News from Oct 28, 2015
Historical research on European integration in the present-day EU since 1945 has largely focused on Western European actors, domestic motives, and policies. It has only begun to explore connections between Empire, decolonization, and European integration, and continuities from national Empires into the EC as in its development aid policy. At the same time, as Jan Zielonka has recently argued, the EC/EU itself has displayed some traits of Empire, for example in the use of human rights conditionality in its foreign and trade policy or the relations with its ‘near abroad’ in the European Neighbourhood Policy.
This conference aims to explore the connections between national Empires and European integration in post-war Western Europe, and to what extent the EC adopted practices of quasi-imperial rule in its external relations, with a main focus on the period between the 1950 Schuman Plan and the 1992 Maastricht Treaty. Possible paper topics include, but are not limited to, Empire and the end of Empire as a motivation for (forms of) European integration or opposition to membership (as in the case of the UK); their impact on ‘core Europe’ organizations, in the form of policies (e.g. investment fund), people (elites engaged in European policy-making at the national level or in new EC institutions) and practices (e.g. aid projects); and quasi-imperial traits of the EC’s own developing external relations, in the form of ideas about Europe’s place the world economy and global politics, the policies and practices of the EC and its member-states in and towards other international organizations (e.g. GATT, IMF, OECD, EFTA); the EC’s enlargement and association policies and processes, and its relations with ACP (Youndé/Lomé) and other developing countries. Contributions to this conference should take a historical perspective on the period from 1950 through to the 1990s, or part thereof, and must be based on fresh research. Where relevant, they can and should of course bring out continuities and discontinuities until the present day. We particularly welcome papers that bring in non-European perspectives.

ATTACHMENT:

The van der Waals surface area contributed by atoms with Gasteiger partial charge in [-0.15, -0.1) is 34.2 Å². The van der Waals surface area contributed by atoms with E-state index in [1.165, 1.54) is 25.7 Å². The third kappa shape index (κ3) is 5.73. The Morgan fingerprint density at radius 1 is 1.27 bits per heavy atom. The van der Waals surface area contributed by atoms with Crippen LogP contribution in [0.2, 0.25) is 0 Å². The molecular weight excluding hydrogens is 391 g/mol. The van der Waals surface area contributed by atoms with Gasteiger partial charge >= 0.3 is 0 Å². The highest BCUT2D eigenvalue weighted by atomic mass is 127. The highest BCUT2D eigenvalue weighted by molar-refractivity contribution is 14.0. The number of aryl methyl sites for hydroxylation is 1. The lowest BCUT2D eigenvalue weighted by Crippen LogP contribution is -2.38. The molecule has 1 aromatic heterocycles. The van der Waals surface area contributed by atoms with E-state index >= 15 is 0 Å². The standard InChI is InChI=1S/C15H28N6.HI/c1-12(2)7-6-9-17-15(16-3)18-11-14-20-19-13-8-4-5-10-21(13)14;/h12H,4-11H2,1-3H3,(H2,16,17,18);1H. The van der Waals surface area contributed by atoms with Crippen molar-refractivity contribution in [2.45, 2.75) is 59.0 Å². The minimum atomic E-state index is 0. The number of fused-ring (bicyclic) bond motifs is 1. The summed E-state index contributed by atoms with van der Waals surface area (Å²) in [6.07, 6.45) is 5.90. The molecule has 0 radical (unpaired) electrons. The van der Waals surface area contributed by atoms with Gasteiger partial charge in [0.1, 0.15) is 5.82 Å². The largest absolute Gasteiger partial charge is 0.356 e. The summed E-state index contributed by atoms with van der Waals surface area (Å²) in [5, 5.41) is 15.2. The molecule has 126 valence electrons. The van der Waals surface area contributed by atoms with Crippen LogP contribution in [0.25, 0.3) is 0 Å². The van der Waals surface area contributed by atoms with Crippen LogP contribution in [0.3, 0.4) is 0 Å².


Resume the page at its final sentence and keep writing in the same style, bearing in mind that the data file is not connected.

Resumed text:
This conference is part of the activities of the KFG ‘The Transformative Power of Europe’, directed by professors Thomas Risse and Tanja Börzel. The KFG examines the role of the EU and of European international organizations more broadly as promoters and recipients of ideas and practices, analyzing the mechanisms and effects of multiple connections and exchange processes. For the KFG, see http://www.polsoz.fu-berlin.de/en/v/transformeurope/.
Following upon a series of conferences on continuities in European cooperation across the Second World War and the present-day EU’s conflictual and cooperative relations with other international organizations since 1945, this conference aims to explore the connections between Empire, decolonization, and European integration, enquiring whether and in what ways the present-day EU developed imperial traits in its own external relations. It is organized by Professor Wolfram Kaiser (KFG/University of Portsmouth) and Professor Kiran Klaus Patel (KFG/Maastricht University) and will take place in Berlin, Germany. The KFG will cover accommodation for two nights (three for participants from outside Europe) in the conference hotel and reasonable travel costs.
The deadline for paper proposals is 20 December 2015. Please send your proposal (abstract in English of no more than 300 words and short CV) simultaneously to Wolfram Kaiser at Wolfram.Kaiser@port.ac.uk and Kiran Patel at email@example.com. Successful applicants will be informed by 10 January 2016 or shortly thereafter. The conference language will be English.
Prof. Dr. Kiran Klaus Patel
Maastricht University/FU Berlin
Prof. Wolfram Kaiser
University of Portsmouth/FU Berlin